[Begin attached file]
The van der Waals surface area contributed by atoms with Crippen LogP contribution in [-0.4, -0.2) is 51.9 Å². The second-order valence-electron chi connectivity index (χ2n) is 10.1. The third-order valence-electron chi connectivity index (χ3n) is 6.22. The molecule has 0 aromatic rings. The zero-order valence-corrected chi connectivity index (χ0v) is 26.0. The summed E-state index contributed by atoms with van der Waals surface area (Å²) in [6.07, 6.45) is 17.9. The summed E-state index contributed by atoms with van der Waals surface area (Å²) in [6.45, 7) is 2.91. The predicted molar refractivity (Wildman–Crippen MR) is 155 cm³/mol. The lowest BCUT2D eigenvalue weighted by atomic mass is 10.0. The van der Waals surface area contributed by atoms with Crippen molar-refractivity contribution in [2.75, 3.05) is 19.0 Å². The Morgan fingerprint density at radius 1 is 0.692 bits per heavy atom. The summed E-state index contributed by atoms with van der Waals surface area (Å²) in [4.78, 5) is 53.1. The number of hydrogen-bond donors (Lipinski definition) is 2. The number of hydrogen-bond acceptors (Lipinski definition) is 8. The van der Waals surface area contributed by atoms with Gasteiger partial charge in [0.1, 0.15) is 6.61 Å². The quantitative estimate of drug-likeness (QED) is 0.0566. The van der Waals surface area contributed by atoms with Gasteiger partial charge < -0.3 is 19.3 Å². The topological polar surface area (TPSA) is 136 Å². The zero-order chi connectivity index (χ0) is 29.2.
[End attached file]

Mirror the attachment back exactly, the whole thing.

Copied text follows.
The van der Waals surface area contributed by atoms with Crippen LogP contribution in [-0.4, -0.2) is 51.9 Å². The second-order valence-electron chi connectivity index (χ2n) is 10.1. The third-order valence-electron chi connectivity index (χ3n) is 6.22. The molecule has 0 aromatic rings. The zero-order valence-corrected chi connectivity index (χ0v) is 26.0. The summed E-state index contributed by atoms with van der Waals surface area (Å²) in [6.07, 6.45) is 17.9. The summed E-state index contributed by atoms with van der Waals surface area (Å²) in [6.45, 7) is 2.91. The predicted molar refractivity (Wildman–Crippen MR) is 155 cm³/mol. The lowest BCUT2D eigenvalue weighted by atomic mass is 10.0. The van der Waals surface area contributed by atoms with Crippen molar-refractivity contribution in [2.75, 3.05) is 19.0 Å². The Morgan fingerprint density at radius 1 is 0.692 bits per heavy atom. The summed E-state index contributed by atoms with van der Waals surface area (Å²) in [4.78, 5) is 53.1. The number of hydrogen-bond donors (Lipinski definition) is 2. The number of hydrogen-bond acceptors (Lipinski definition) is 8. The van der Waals surface area contributed by atoms with Gasteiger partial charge in [0.1, 0.15) is 6.61 Å². The quantitative estimate of drug-likeness (QED) is 0.0566. The van der Waals surface area contributed by atoms with Gasteiger partial charge < -0.3 is 19.3 Å². The topological polar surface area (TPSA) is 136 Å². The zero-order chi connectivity index (χ0) is 29.2.